AWS makes guardrails a standalone API as it updates Bedrock


We want to hear from you! Take our quick AI survey and share your insights on the current state of AI, how you’re implementing it, and what you expect to see in the future. Learn More


Amazon Web Services (AWS) wants customers to bring its tools to the ground and create guardrails to models even outside of its model library, as it spins out its guardrails feature previously only on Amazon Bedrock. 

The feature will now be a standalone API called Guardrails API, which AWS announced during its annual New York Summit. It lets users “turn the knobs” on how much some common guardrails, like hate speech or sexualized terms, AI applications will allow. AWS customers, even those who do not use Amazon Bedrock, can connect any AI model and application to the API and begin setting guardrails.  

Vasi Philomin, vice president of generative AI at AWS, told VentureBeat the goal of standalone API for guardrails is to open up further model choice for customers, a core tenet of Amazon’s approach to generative AI. 

“Guardrails help you with safety, privacy and truthfulness. Now you can have all of those knobs in a single solution and apply these no matter the organization within the company and any sort of model; it could even be OpenAI’s models,” Philomin said. 


Register to access VB Transform On-Demand

In-person passes for VB Transform 2024 are now sold out! Don’t miss out—register now for exclusive on-demand access available after the conference. Learn More


Bedrock, Amazon’s cloud service that houses several AI models from Amazon’s own Titan models to open-sourced ones like Meta’s Llama 3 and Anthropic’s Claude 3 family of models, launched in April 2023. While it does host many models, it does not currently support any OpenAI models.

AWS first released Guardrails in Bedrock in April. Most model gardens, like Microsoft’s Azure AI, offer similar features to enterprise customers, as some enterprises may want to be a bit looser when interpreting certain words. 

Guardrails API is on preview.

Checking for hallucinations with Contextual Grounding

Customers will also be able to test if models, AI agents or retrieval augmented generation (RAG) systems are really reading from data from companies and not making things up. AWS added a new feature called Contextual Grounding to the Guardrails API. 

Contextual Grounding can check for hallucinations before the responses can reach the user. Philomena said hallucinations continue to be a big stumbling block for many companies in deciding to tap large language models (LLMs). Developers can control how automatic these contextual ground tests are. AWS said Contextual Grounding can detect and filter more than 75 percent of hallucinations. 

AWS Vice President for Technology Matt Wood said in an interview with VentureBeat that this allows their customers “to build much more sophisticated systems and start to apply generative AI in areas where hallucinations really have a big impact.”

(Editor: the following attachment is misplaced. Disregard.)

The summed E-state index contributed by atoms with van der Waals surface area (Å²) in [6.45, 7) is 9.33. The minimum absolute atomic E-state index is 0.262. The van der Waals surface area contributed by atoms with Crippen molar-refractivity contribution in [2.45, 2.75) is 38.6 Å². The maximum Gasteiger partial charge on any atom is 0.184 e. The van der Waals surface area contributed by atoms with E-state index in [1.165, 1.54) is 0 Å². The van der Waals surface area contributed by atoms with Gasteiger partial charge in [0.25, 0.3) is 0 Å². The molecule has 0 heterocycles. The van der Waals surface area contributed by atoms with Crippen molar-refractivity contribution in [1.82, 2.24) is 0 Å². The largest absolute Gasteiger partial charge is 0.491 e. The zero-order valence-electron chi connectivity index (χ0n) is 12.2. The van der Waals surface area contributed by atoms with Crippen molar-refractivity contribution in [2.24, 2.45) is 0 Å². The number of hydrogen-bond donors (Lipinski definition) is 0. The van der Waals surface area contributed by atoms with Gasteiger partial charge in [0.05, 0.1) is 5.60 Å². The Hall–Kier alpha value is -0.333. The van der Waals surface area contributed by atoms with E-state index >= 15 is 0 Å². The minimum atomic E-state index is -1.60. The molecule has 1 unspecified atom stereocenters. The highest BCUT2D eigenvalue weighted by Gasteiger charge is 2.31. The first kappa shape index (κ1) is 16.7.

“This is a check running in real-time, and it means that users can still be confident in responses because sometimes hallucinations happen, but building this sort of safeguard materially reduces the chance that it will end up in front of an end user,” Wood said. 

AWS also announced new capabilities for building AI agents on Bedrock.

A longer memory

Agents built on Bedrock will now remember more information across interactions over time. Often, AI agents and chatbots’ memory is constrained in one interaction or conversation. This new capability draws on historical discussions. Philomin used the example of a flight booking agent. With extended memory retention, it remembers if the end-user prefers an aisle or window seat and which airlines they usually like. 

AWS also added a new code interpretation capability to Bedrock so that AI models can analyze complex data with code. Wood says one limitation of AI models is that these aren’t great at math. So AWS is giving a sort of loophole by giving models on Bedrock the ability to look at numerical data, say a CSV file, and write code that will then analyze numbers and answer a query. A user could ask the AI agent to find the most profitable zip code for real estate; the agent can read a file containing these numbers, write code to analyze the figures and give its results. 

Users of Claude 3 Haiku, Anthropic’s smallest AI model, through Bedrock, will now be able to fine-tune the model.

Philomin said these updates aim to provide customers with more choices and customization when building with AI models, keeping with Amazon’s view that customers shouldn’t be locked into one model. 

“We truly believe that generative AI is going to transform pretty much every function in every business, in every industry, and we want to make sure that we give all the right tools and capabilities to customers so they can do it earlier,” he said. “So we’re going to provide capabilities that help them overcome the challenges or things they feel are important. 



Source link

About The Author

Scroll to Top